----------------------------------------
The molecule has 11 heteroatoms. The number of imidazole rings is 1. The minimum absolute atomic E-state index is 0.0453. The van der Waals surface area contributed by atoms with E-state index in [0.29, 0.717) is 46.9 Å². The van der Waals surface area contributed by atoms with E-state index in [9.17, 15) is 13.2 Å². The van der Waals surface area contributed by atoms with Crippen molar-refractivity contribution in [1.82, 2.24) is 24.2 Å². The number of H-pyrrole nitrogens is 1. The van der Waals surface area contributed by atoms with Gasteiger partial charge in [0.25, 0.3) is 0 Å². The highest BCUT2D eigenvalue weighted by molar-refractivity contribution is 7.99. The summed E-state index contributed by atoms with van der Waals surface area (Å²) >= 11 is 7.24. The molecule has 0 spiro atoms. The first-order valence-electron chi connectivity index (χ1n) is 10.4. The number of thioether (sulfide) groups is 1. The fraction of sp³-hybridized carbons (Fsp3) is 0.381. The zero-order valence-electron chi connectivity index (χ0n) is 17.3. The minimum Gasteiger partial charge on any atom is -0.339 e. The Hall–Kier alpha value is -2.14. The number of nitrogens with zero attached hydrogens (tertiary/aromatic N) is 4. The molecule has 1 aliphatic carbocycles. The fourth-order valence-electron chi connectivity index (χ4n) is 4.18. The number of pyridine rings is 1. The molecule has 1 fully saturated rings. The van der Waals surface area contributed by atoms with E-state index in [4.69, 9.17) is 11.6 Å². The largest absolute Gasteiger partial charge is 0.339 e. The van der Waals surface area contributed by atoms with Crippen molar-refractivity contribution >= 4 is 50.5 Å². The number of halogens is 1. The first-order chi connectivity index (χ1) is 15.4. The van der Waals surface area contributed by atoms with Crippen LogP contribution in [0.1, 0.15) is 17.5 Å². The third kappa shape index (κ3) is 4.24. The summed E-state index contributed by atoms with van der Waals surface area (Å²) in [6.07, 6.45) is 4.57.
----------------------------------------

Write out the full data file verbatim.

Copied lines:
The molecule has 11 heteroatoms. The number of imidazole rings is 1. The minimum absolute atomic E-state index is 0.0453. The van der Waals surface area contributed by atoms with E-state index in [0.29, 0.717) is 46.9 Å². The van der Waals surface area contributed by atoms with E-state index in [9.17, 15) is 13.2 Å². The van der Waals surface area contributed by atoms with Crippen molar-refractivity contribution in [1.82, 2.24) is 24.2 Å². The number of H-pyrrole nitrogens is 1. The van der Waals surface area contributed by atoms with Gasteiger partial charge in [0.25, 0.3) is 0 Å². The highest BCUT2D eigenvalue weighted by molar-refractivity contribution is 7.99. The summed E-state index contributed by atoms with van der Waals surface area (Å²) >= 11 is 7.24. The molecule has 0 spiro atoms. The first-order valence-electron chi connectivity index (χ1n) is 10.4. The number of thioether (sulfide) groups is 1. The fraction of sp³-hybridized carbons (Fsp3) is 0.381. The zero-order valence-electron chi connectivity index (χ0n) is 17.3. The minimum Gasteiger partial charge on any atom is -0.339 e. The Hall–Kier alpha value is -2.14. The number of nitrogens with zero attached hydrogens (tertiary/aromatic N) is 4. The molecule has 1 aliphatic carbocycles. The fourth-order valence-electron chi connectivity index (χ4n) is 4.18. The number of pyridine rings is 1. The molecule has 1 fully saturated rings. The van der Waals surface area contributed by atoms with E-state index in [4.69, 9.17) is 11.6 Å². The largest absolute Gasteiger partial charge is 0.339 e. The van der Waals surface area contributed by atoms with Crippen molar-refractivity contribution >= 4 is 50.5 Å². The number of halogens is 1. The first-order chi connectivity index (χ1) is 15.4. The van der Waals surface area contributed by atoms with Crippen LogP contribution in [0.1, 0.15) is 17.5 Å². The third kappa shape index (κ3) is 4.24. The summed E-state index contributed by atoms with van der Waals surface area (Å²) in [6.07, 6.45) is 4.57.